Word Nerd: Medical Edition

I've written before about my lifetime of logophilia--that is, love of words. I collect unusual or appealing words the way some people do stamps or butterflies. Running across a new word gives me a little zing of satisfaction. My most recent acquisition is stertorous, meaning noisy or labored, particularly when referring to breathing, not to be confused with stentorious, which means loud or booming and is generally used to describe a person's voice. As you can probably imagine, medical school has offered numerous opportunities for vocabulary building.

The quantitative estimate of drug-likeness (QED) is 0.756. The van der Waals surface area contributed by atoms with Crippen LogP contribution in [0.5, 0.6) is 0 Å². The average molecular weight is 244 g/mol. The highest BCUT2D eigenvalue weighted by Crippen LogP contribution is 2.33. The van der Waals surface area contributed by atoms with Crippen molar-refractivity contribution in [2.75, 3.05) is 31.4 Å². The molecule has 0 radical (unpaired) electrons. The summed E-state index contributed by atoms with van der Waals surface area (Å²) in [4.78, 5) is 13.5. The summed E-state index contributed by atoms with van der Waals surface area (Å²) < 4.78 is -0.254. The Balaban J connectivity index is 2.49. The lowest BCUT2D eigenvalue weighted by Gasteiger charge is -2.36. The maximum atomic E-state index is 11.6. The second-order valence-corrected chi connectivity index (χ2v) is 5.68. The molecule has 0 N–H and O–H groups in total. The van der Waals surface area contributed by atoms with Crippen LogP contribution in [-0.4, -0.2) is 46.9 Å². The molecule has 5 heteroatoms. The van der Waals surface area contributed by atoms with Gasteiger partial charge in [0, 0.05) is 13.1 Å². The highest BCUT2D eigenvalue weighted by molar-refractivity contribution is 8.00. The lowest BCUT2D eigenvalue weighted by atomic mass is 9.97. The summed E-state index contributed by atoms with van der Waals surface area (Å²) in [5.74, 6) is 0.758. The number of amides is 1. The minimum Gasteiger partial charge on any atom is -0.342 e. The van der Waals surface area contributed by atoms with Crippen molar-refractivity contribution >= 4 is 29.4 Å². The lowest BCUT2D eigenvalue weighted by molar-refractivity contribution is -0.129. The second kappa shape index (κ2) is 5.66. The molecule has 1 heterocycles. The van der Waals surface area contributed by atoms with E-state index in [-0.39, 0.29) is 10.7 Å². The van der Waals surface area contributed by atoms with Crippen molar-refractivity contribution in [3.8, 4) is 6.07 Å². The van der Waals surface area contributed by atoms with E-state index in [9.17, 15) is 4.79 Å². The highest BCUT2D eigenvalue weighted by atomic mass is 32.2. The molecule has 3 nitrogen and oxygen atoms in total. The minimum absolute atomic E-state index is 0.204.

Ever wondered why it sounds like your physician is speaking a different language? It's because they probably are--most medical terminology has its basis in Latin (and in some cases Greek), because back in the day Latin was the lingua franca of hoity-toity, educated types. Knowing that and knowing some basic Latin root words makes it easier to decipher what the white coats are going on about. So let's say you have diabetes mellitus and you go to your doctor. You get your blood sugar tested while you're there and it's 300. The nurse throws out the word "hyperglycemia." What to the who? Hyper is from a root meaning 'above/more,' (as in words like hyperactive); glyc- is from the Greek glukus, meaning 'sweet,' as in glucose; and emia is a form of 'hemia,' Greek for blood, that is used in making compound words. Hyperglycemia, then, is a twenty dollar word for "You have too much sugar in your blood." Which, being a diabetic and all, you probably knew already. Just knowing 'emia' gives you a jump on lots of disorders. Acidemia? Acidic blood. Hypernatremia? The only thing that's changed is a substitution of 'natr' (Latin for sodium--Na, remember?) for 'glyc', giving us a working definition of "There's too much sodium in your blood."